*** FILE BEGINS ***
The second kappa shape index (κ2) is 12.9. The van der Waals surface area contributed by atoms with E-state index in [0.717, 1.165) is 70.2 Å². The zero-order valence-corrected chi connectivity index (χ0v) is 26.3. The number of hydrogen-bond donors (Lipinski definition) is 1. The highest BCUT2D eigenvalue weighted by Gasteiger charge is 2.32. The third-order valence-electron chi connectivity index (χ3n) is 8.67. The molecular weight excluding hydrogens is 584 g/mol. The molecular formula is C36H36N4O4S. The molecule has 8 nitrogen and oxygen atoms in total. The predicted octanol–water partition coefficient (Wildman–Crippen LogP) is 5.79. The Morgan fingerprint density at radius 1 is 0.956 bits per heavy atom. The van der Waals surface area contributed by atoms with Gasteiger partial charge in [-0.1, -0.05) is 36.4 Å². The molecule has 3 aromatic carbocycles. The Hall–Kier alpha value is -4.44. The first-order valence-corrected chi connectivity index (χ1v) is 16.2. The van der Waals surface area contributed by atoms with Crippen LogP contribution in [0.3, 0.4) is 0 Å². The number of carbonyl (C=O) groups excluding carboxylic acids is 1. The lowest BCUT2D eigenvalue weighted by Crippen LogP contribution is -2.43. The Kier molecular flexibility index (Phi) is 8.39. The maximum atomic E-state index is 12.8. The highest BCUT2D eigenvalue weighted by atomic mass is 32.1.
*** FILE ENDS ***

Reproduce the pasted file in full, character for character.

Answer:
The second kappa shape index (κ2) is 12.9. The van der Waals surface area contributed by atoms with E-state index in [0.717, 1.165) is 70.2 Å². The zero-order valence-corrected chi connectivity index (χ0v) is 26.3. The number of hydrogen-bond donors (Lipinski definition) is 1. The highest BCUT2D eigenvalue weighted by Gasteiger charge is 2.32. The third-order valence-electron chi connectivity index (χ3n) is 8.67. The molecular weight excluding hydrogens is 584 g/mol. The molecular formula is C36H36N4O4S. The molecule has 8 nitrogen and oxygen atoms in total. The predicted octanol–water partition coefficient (Wildman–Crippen LogP) is 5.79. The Morgan fingerprint density at radius 1 is 0.956 bits per heavy atom. The van der Waals surface area contributed by atoms with Gasteiger partial charge in [-0.1, -0.05) is 36.4 Å². The molecule has 3 aromatic carbocycles. The Hall–Kier alpha value is -4.44. The first-order valence-corrected chi connectivity index (χ1v) is 16.2. The van der Waals surface area contributed by atoms with Crippen LogP contribution in [0.3, 0.4) is 0 Å². The number of carbonyl (C=O) groups excluding carboxylic acids is 1. The lowest BCUT2D eigenvalue weighted by Crippen LogP contribution is -2.43. The Kier molecular flexibility index (Phi) is 8.39. The maximum atomic E-state index is 12.8. The highest BCUT2D eigenvalue weighted by atomic mass is 32.1.